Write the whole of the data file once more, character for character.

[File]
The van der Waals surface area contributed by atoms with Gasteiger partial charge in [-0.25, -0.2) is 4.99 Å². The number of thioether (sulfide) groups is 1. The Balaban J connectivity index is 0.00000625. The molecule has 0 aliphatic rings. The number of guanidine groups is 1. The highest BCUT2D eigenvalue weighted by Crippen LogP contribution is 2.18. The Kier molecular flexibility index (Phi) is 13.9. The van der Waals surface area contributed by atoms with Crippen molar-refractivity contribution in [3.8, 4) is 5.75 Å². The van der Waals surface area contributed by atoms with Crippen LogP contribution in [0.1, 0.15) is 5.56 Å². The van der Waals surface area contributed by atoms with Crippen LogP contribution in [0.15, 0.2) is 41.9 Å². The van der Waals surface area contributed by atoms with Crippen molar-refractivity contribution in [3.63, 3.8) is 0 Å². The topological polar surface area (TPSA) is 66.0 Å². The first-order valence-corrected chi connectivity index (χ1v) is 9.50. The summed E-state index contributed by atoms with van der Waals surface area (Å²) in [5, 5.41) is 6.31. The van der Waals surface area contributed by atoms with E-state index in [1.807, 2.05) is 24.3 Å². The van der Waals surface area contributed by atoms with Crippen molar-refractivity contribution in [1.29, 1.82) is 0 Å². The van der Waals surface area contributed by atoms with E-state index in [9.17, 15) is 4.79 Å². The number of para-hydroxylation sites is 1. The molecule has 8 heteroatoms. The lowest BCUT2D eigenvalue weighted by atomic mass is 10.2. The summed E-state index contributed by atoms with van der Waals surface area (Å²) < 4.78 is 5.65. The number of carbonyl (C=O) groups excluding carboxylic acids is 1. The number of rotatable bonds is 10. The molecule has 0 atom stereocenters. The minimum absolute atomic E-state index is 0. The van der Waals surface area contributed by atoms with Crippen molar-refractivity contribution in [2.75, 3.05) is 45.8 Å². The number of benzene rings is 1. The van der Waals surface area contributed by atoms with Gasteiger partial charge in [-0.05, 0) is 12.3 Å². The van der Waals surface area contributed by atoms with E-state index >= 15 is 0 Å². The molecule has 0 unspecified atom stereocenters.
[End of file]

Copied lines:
The van der Waals surface area contributed by atoms with Gasteiger partial charge in [-0.25, -0.2) is 4.99 Å². The number of thioether (sulfide) groups is 1. The Balaban J connectivity index is 0.00000625. The molecule has 0 aliphatic rings. The number of guanidine groups is 1. The highest BCUT2D eigenvalue weighted by Crippen LogP contribution is 2.18. The Kier molecular flexibility index (Phi) is 13.9. The van der Waals surface area contributed by atoms with Crippen molar-refractivity contribution in [3.8, 4) is 5.75 Å². The van der Waals surface area contributed by atoms with Crippen LogP contribution in [0.1, 0.15) is 5.56 Å². The van der Waals surface area contributed by atoms with Crippen LogP contribution in [0.15, 0.2) is 41.9 Å². The van der Waals surface area contributed by atoms with Crippen molar-refractivity contribution in [3.63, 3.8) is 0 Å². The topological polar surface area (TPSA) is 66.0 Å². The first-order valence-corrected chi connectivity index (χ1v) is 9.50. The summed E-state index contributed by atoms with van der Waals surface area (Å²) in [5, 5.41) is 6.31. The van der Waals surface area contributed by atoms with E-state index in [1.807, 2.05) is 24.3 Å². The van der Waals surface area contributed by atoms with Crippen molar-refractivity contribution in [1.29, 1.82) is 0 Å². The van der Waals surface area contributed by atoms with E-state index in [9.17, 15) is 4.79 Å². The number of para-hydroxylation sites is 1. The molecule has 8 heteroatoms. The lowest BCUT2D eigenvalue weighted by atomic mass is 10.2. The summed E-state index contributed by atoms with van der Waals surface area (Å²) < 4.78 is 5.65. The number of carbonyl (C=O) groups excluding carboxylic acids is 1. The number of rotatable bonds is 10. The molecule has 0 atom stereocenters. The minimum absolute atomic E-state index is 0. The van der Waals surface area contributed by atoms with Crippen molar-refractivity contribution in [2.75, 3.05) is 45.8 Å². The number of benzene rings is 1. The van der Waals surface area contributed by atoms with Gasteiger partial charge in [-0.05, 0) is 12.3 Å². The van der Waals surface area contributed by atoms with E-state index >= 15 is 0 Å². The molecule has 0 unspecified atom stereocenters.